Preparing to shoot a few segments of Big Jon in 5 for BEER2WHISKEY in our upstairs studio at Barley's Taproom in downtown Greenville. That's owner Josh Beebe preparing for his closeup.

Wednesday, September 2, 2015

Seeing the San Francisco Bay Area Through Volvo's Windshield

2016 Volvo S60 Inscription.
I'm not the kind of guy who turns down a carmaker's invitation to San Francisco simply because I don't much care for the place. So when I received the nod from AutoTrader to represent it at the recent Volvo event there, I cowboyed up and went. And, despite having to travel across the bulk of the city from the airport on the way to the Cavallo Point Hotel where Volvo hosted us, the hotel is actually in Sausalito across the Golden Gate Bridge from San Francisco. Technically, I wasn't staying in SF at all.

I had bunked at Cavallo Point before, as had some of the other older hands on this trip. I was there with Jeep Cherokee perhaps 10 years ago. Occupying much of what was Fort Baker from the Civil War through WWII, the hotel sits at the foot of the Golden Gate Bridge. The Army compliment stationed there manned the artillery guarding the north end of the bridge and the access to San Francisco Bay. V.M.I. has seen more combat. 

Several of the fort's buildings remain arrayed around what was once the parade ground, and today serve as both guest rooms and common areas. We could clearly see the Golden Gate Bridge from almost anywhere on the property. I got a good look at it from my room's perch up the side of one of the hills overlooking the bay. I calculate I had a climb of roughly 80 steps straight up the mountain every time I returned to my room. It was like a training course for Sherpas. I could have ridden to my room in one of the available hotel cars, but it was a matter of pride. I now realize I might well have joined Fort Baker's handful of casualties over the years, following into history soldiers who accidentally stabbed themselves with a fondue fork or took a fatal header off their barracks' front stoop. My legs ached for three days after my return to South Carolina.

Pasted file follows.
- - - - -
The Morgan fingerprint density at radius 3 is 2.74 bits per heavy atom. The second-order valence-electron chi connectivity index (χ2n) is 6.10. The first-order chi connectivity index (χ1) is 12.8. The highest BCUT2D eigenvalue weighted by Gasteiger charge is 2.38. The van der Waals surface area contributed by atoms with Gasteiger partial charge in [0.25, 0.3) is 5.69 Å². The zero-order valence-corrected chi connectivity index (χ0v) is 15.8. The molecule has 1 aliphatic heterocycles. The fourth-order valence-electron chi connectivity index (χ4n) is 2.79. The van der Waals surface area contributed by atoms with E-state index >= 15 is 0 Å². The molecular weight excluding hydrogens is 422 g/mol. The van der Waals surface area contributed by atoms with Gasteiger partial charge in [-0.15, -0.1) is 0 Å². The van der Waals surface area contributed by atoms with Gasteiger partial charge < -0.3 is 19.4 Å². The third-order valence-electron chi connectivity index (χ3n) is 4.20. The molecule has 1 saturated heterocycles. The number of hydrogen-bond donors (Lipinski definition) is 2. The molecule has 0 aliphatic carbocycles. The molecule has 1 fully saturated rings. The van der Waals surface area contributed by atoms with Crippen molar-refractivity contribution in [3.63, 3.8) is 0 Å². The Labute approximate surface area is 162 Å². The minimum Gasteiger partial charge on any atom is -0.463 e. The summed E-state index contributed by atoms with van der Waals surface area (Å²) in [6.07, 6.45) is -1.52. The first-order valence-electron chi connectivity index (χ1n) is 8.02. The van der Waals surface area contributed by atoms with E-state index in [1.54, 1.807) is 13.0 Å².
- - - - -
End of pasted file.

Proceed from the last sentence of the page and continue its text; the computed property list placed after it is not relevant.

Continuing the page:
A beautiful property, Cavallo Point is more than eight miles from downtown SF. Ten or fifty would have been better. I could still see SF across the bay. Those of us, though, who like to strike out from wherever we are staying, taking a walk to enjoy the sights – or in my case, sample some craft beers – had to settle for hanging out at the hotel. It's not within walking distance of much of anything, but it's not a bad place to be stranded. And, I must admit, the hamburger I ate there for lunch on my first day was one of the best I've had. So it's got that going for it.

Singing for their supper....
Dinner both evenings was on the property. Among other hotel features is a cooking school. Ostensibly we were to participate in preparing our own dinner on the first night, taking directions from the hotel's chef and her gaggle of minions. In the finest military tradition, they organized us into several five-person squads and assigned us to a squad leader. A few of the squads wound up being under manned as some of us, deciding discretion the better part of valor, drifted out through the bar to the balcony to enjoy some wine and fresh air rather than shuck corn. Dinner turned out okay, but, unsure of where some of my colleagues' hands had been prior to the dinner prep, I picked at my salmon and ignored the baked chicken thigh. I did wrap an extra dinner roll in a napkin in case I grew feint during the mile-high climb back to my room.